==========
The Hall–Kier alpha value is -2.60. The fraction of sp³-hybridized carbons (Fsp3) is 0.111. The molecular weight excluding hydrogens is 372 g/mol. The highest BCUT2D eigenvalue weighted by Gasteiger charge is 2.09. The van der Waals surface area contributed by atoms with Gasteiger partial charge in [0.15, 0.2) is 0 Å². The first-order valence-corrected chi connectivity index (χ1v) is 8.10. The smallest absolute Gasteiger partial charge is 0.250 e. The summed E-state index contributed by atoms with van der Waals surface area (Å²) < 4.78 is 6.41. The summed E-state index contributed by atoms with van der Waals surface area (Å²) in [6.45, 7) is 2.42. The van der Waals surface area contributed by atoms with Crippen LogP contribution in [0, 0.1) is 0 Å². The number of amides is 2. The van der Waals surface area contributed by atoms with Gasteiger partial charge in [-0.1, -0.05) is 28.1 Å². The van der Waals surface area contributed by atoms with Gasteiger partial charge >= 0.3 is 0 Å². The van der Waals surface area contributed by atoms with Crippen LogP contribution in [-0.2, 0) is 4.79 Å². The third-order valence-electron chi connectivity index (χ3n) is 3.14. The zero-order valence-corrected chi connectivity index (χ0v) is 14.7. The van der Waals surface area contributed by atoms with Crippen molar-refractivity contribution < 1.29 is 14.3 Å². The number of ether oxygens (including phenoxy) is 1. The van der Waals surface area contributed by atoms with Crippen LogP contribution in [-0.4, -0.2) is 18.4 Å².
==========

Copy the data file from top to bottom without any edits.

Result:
The Hall–Kier alpha value is -2.60. The fraction of sp³-hybridized carbons (Fsp3) is 0.111. The molecular weight excluding hydrogens is 372 g/mol. The highest BCUT2D eigenvalue weighted by Gasteiger charge is 2.09. The van der Waals surface area contributed by atoms with Gasteiger partial charge in [0.15, 0.2) is 0 Å². The first-order valence-corrected chi connectivity index (χ1v) is 8.10. The smallest absolute Gasteiger partial charge is 0.250 e. The summed E-state index contributed by atoms with van der Waals surface area (Å²) < 4.78 is 6.41. The summed E-state index contributed by atoms with van der Waals surface area (Å²) in [6.45, 7) is 2.42. The van der Waals surface area contributed by atoms with Crippen LogP contribution in [0, 0.1) is 0 Å². The number of amides is 2. The van der Waals surface area contributed by atoms with Gasteiger partial charge in [-0.1, -0.05) is 28.1 Å². The van der Waals surface area contributed by atoms with Gasteiger partial charge >= 0.3 is 0 Å². The van der Waals surface area contributed by atoms with Crippen LogP contribution in [-0.2, 0) is 4.79 Å². The third-order valence-electron chi connectivity index (χ3n) is 3.14. The zero-order valence-corrected chi connectivity index (χ0v) is 14.7. The van der Waals surface area contributed by atoms with Crippen molar-refractivity contribution < 1.29 is 14.3 Å². The number of ether oxygens (including phenoxy) is 1. The van der Waals surface area contributed by atoms with Crippen LogP contribution in [-0.4, -0.2) is 18.4 Å².